Sept. 7 (Bloomberg) -- The forint headed for a fourth week of declines after Hungarian Prime Minister Viktor Orban rejected European Union and International Monetary Fund conditions for aid and the country’s recession deepened.
The currency appreciated 0.1 percent to 286.62 per euro by 2:49 p.m. in Budapest, paring its losses this week to 0.8 percent. The yield on the government’s benchmark 10-year bonds fell eight basis points to 7.469 percent after jumping 13 basis points, or 0.13 percentage point, yesterday.
Hungary needs and will obtain a credit line from the IMF yet the government won’t accept the conditions currently demanded for the aid, Prime Minister Viktor Orban said in an interview on MR1 radio today. The country’s gross domestic product slumped 1.3 percent in the second quarter from a year earlier, compared with a 1.2 percent preliminary estimate, the statistics office in Budapest said today.
“Sooner or later the aid talks will continue, Orban is only playing, it isn’t in his interest to kill it off,” Levente Blaho and Adam Keszeg, analysts at Raiffeisen Bank International AG, wrote in a research report today. “At the same time, it will probably take weeks to resume talks, and in the meantime Hungarian markets will remain fragile.”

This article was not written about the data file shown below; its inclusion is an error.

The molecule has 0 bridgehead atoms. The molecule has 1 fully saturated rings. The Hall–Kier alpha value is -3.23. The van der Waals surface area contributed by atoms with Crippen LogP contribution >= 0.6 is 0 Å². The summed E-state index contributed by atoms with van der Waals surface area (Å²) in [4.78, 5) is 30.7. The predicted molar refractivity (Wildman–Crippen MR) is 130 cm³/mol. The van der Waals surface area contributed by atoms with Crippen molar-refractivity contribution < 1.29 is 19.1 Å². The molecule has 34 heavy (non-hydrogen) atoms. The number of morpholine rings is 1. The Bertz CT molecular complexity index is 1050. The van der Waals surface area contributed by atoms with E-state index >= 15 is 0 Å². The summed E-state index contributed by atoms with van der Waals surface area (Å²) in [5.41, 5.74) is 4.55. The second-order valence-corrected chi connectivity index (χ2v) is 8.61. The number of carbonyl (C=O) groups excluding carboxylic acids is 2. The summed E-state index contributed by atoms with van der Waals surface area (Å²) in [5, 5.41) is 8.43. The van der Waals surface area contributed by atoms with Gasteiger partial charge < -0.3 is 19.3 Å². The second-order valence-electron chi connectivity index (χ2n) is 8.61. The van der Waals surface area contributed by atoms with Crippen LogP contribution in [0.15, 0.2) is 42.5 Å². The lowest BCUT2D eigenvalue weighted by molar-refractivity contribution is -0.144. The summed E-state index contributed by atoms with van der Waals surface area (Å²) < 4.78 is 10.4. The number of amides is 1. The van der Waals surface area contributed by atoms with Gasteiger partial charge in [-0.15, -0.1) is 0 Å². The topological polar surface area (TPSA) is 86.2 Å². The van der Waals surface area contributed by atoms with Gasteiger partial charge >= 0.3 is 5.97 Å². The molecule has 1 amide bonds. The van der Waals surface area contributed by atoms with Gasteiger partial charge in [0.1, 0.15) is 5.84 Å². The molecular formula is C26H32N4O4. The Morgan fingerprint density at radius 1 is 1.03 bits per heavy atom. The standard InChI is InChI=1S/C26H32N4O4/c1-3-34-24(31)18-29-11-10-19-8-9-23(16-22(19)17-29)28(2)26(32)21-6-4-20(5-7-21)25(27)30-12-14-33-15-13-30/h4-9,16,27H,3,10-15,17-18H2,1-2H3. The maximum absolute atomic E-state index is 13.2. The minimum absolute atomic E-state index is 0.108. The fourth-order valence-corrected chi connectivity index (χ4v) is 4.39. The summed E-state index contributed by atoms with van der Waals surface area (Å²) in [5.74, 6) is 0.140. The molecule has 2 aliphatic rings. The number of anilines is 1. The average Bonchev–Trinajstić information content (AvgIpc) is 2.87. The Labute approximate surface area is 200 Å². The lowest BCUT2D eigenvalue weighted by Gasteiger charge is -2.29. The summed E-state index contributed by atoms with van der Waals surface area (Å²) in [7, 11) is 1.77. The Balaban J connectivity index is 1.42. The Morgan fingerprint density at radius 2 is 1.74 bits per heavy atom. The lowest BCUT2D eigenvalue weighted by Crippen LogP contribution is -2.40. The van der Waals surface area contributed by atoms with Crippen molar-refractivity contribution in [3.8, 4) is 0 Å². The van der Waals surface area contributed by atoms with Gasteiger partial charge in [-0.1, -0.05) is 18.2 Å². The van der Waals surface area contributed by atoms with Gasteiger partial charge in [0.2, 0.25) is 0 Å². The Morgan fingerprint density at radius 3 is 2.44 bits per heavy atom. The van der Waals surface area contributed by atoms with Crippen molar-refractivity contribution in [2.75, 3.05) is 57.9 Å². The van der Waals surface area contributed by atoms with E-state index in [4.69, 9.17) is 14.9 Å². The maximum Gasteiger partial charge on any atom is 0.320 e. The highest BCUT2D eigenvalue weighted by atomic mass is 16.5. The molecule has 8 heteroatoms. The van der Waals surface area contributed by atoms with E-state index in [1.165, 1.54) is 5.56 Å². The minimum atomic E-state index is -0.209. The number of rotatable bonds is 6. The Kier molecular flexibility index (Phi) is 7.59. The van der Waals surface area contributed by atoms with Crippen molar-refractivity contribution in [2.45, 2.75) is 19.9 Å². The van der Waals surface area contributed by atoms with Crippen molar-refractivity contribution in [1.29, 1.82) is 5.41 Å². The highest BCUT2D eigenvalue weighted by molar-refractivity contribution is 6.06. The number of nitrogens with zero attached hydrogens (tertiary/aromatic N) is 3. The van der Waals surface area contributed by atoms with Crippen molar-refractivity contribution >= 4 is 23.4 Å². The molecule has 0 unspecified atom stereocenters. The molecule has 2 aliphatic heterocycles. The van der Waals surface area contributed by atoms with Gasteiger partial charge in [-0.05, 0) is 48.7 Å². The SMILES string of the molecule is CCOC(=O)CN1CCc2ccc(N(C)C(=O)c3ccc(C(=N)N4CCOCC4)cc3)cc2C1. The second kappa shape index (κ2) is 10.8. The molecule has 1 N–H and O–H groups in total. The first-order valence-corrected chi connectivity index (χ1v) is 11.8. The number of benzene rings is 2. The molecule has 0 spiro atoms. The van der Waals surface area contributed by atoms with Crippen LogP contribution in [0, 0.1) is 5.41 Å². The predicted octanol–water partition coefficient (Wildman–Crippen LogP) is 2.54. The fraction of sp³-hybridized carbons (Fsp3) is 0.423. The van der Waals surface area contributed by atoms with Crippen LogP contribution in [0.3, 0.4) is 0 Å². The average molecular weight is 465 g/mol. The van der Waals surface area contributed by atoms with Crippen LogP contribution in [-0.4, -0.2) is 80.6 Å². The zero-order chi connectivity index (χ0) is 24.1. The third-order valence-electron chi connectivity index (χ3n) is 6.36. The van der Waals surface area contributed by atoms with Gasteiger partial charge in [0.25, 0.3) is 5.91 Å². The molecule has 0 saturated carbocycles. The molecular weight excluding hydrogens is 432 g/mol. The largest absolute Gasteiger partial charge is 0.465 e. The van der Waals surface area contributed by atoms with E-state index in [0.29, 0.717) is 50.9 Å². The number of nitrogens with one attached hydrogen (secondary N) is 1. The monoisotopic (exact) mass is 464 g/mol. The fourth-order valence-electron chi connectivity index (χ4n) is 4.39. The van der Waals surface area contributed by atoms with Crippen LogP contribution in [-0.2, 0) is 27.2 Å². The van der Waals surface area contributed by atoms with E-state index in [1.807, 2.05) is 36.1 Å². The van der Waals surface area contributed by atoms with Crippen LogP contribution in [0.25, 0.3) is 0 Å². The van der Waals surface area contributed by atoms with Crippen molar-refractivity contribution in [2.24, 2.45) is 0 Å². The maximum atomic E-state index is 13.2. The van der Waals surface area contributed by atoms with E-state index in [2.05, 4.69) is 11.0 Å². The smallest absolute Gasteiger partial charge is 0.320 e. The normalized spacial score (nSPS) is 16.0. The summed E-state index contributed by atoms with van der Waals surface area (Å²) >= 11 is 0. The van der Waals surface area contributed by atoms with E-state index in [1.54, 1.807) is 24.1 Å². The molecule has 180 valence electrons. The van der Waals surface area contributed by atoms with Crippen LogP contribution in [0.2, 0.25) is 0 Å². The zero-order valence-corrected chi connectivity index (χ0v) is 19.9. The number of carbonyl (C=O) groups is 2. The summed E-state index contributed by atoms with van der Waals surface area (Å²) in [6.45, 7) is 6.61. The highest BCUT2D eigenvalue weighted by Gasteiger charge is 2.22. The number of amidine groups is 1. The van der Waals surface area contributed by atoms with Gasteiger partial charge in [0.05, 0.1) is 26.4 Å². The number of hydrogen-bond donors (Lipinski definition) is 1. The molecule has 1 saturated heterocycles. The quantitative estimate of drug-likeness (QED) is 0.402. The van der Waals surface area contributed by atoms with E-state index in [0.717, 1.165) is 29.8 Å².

Hungary should move away from “ad hoc” taxes to plug budget holes and should create a more “business friendly” environment to boost growth and make budget financing sustainable, the IMF said in a July 26 statement after holding what it called a week of “constructive” talks in Budapest.
“Discussions are at a preliminary stage,” European Commission spokesman Olivier Bailly told reporters in Brussels today. “Both the commission and the IMF are waiting for feedback from the Hungarian authorities on the joint document that was provided at the end of July.”
The government “needs to do everything” to reach an aid agreement, Antal Rogan, the parliamentary leader of Orban’s Fidesz party, said today after a three-day party meeting in Sarvar, western Hungary, in comments carried by HirTV.
The ruling party backs “targeted” spending cuts requested by the international lenders, such as for the reduction of state bureaucracy, while rejecting the trimming of pensions or scrapping plans for payroll tax cuts, Rogan said.
Emerging-market stocks headed for the largest two-day gain in more than a month after ECB President Mario Draghi said policy makers agreed to an unlimited and sterilized bond-purchase program, easing concern the region’s debt crisis will curb exports from developing nations.
“The global yield hunt heated up again with the ECB announcing a new bond-purchase program,” Raiffeisen’s Keszeg wrote in a separate research note today.
Hungary’s cost to insure debt with credit-default swaps fell 16 basis points to 385, the lowest since August 2011.
“The government will string out talks as long as possible with the view in the back of their minds that they may be able to get away without one once the eurozone crisis gets ’solved,’” Peter Attard Montalto, a London-based strategist at Nomura International Plc, wrote in an e-mailed report today.
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